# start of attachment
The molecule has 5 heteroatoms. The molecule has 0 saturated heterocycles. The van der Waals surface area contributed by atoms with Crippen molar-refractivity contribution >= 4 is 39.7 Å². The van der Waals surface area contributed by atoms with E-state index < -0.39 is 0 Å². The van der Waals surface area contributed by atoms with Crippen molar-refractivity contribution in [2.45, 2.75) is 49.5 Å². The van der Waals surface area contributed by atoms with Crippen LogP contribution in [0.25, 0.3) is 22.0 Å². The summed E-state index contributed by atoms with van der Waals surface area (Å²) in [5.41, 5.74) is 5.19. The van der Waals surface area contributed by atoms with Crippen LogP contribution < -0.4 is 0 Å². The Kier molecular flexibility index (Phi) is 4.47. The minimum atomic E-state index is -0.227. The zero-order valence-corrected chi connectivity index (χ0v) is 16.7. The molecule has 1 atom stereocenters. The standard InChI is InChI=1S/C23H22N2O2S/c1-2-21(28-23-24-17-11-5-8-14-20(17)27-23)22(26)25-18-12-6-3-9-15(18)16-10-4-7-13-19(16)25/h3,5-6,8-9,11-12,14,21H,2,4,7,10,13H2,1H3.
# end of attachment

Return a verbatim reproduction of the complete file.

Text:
The molecule has 5 heteroatoms. The molecule has 0 saturated heterocycles. The van der Waals surface area contributed by atoms with Crippen molar-refractivity contribution >= 4 is 39.7 Å². The van der Waals surface area contributed by atoms with E-state index < -0.39 is 0 Å². The van der Waals surface area contributed by atoms with Crippen molar-refractivity contribution in [2.45, 2.75) is 49.5 Å². The van der Waals surface area contributed by atoms with Crippen LogP contribution in [0.25, 0.3) is 22.0 Å². The summed E-state index contributed by atoms with van der Waals surface area (Å²) in [5.41, 5.74) is 5.19. The van der Waals surface area contributed by atoms with Crippen LogP contribution < -0.4 is 0 Å². The Kier molecular flexibility index (Phi) is 4.47. The minimum atomic E-state index is -0.227. The zero-order valence-corrected chi connectivity index (χ0v) is 16.7. The molecule has 1 atom stereocenters. The standard InChI is InChI=1S/C23H22N2O2S/c1-2-21(28-23-24-17-11-5-8-14-20(17)27-23)22(26)25-18-12-6-3-9-15(18)16-10-4-7-13-19(16)25/h3,5-6,8-9,11-12,14,21H,2,4,7,10,13H2,1H3.